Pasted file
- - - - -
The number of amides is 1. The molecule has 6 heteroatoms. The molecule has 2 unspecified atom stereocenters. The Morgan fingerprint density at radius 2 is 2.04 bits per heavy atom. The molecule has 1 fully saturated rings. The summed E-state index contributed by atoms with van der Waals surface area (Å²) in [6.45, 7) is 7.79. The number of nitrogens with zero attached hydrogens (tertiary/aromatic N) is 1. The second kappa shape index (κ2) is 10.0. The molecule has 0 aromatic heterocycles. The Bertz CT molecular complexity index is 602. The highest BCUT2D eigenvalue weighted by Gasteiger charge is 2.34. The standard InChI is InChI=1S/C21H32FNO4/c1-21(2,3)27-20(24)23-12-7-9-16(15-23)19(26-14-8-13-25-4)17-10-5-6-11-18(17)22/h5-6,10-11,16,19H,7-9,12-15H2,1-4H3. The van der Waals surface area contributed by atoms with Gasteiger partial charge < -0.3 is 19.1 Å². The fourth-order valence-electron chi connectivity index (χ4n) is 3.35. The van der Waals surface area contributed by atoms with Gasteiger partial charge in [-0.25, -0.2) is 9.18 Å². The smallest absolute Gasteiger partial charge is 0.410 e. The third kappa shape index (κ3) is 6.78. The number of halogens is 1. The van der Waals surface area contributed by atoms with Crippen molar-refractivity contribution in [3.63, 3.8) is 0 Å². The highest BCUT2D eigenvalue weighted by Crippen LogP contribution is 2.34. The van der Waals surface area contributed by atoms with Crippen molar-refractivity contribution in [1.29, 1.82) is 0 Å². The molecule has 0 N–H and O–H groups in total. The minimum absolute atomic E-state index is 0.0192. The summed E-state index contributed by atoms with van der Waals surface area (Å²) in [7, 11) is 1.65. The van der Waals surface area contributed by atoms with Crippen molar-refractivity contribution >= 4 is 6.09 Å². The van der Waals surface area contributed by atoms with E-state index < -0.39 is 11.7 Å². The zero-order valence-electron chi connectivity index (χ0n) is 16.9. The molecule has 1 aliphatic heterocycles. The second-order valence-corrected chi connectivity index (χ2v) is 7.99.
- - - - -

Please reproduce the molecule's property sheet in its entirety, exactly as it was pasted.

The number of amides is 1. The molecule has 6 heteroatoms. The molecule has 2 unspecified atom stereocenters. The Morgan fingerprint density at radius 2 is 2.04 bits per heavy atom. The molecule has 1 fully saturated rings. The summed E-state index contributed by atoms with van der Waals surface area (Å²) in [6.45, 7) is 7.79. The number of nitrogens with zero attached hydrogens (tertiary/aromatic N) is 1. The second kappa shape index (κ2) is 10.0. The molecule has 0 aromatic heterocycles. The Bertz CT molecular complexity index is 602. The highest BCUT2D eigenvalue weighted by Gasteiger charge is 2.34. The standard InChI is InChI=1S/C21H32FNO4/c1-21(2,3)27-20(24)23-12-7-9-16(15-23)19(26-14-8-13-25-4)17-10-5-6-11-18(17)22/h5-6,10-11,16,19H,7-9,12-15H2,1-4H3. The van der Waals surface area contributed by atoms with Gasteiger partial charge < -0.3 is 19.1 Å². The fourth-order valence-electron chi connectivity index (χ4n) is 3.35. The van der Waals surface area contributed by atoms with Gasteiger partial charge in [-0.25, -0.2) is 9.18 Å². The smallest absolute Gasteiger partial charge is 0.410 e. The third kappa shape index (κ3) is 6.78. The number of halogens is 1. The van der Waals surface area contributed by atoms with Crippen molar-refractivity contribution in [3.63, 3.8) is 0 Å². The highest BCUT2D eigenvalue weighted by Crippen LogP contribution is 2.34. The van der Waals surface area contributed by atoms with Crippen molar-refractivity contribution in [1.29, 1.82) is 0 Å². The molecule has 0 N–H and O–H groups in total. The minimum absolute atomic E-state index is 0.0192. The summed E-state index contributed by atoms with van der Waals surface area (Å²) in [7, 11) is 1.65. The van der Waals surface area contributed by atoms with Crippen molar-refractivity contribution >= 4 is 6.09 Å². The van der Waals surface area contributed by atoms with E-state index < -0.39 is 11.7 Å². The zero-order valence-electron chi connectivity index (χ0n) is 16.9. The molecule has 1 aliphatic heterocycles. The second-order valence-corrected chi connectivity index (χ2v) is 7.99.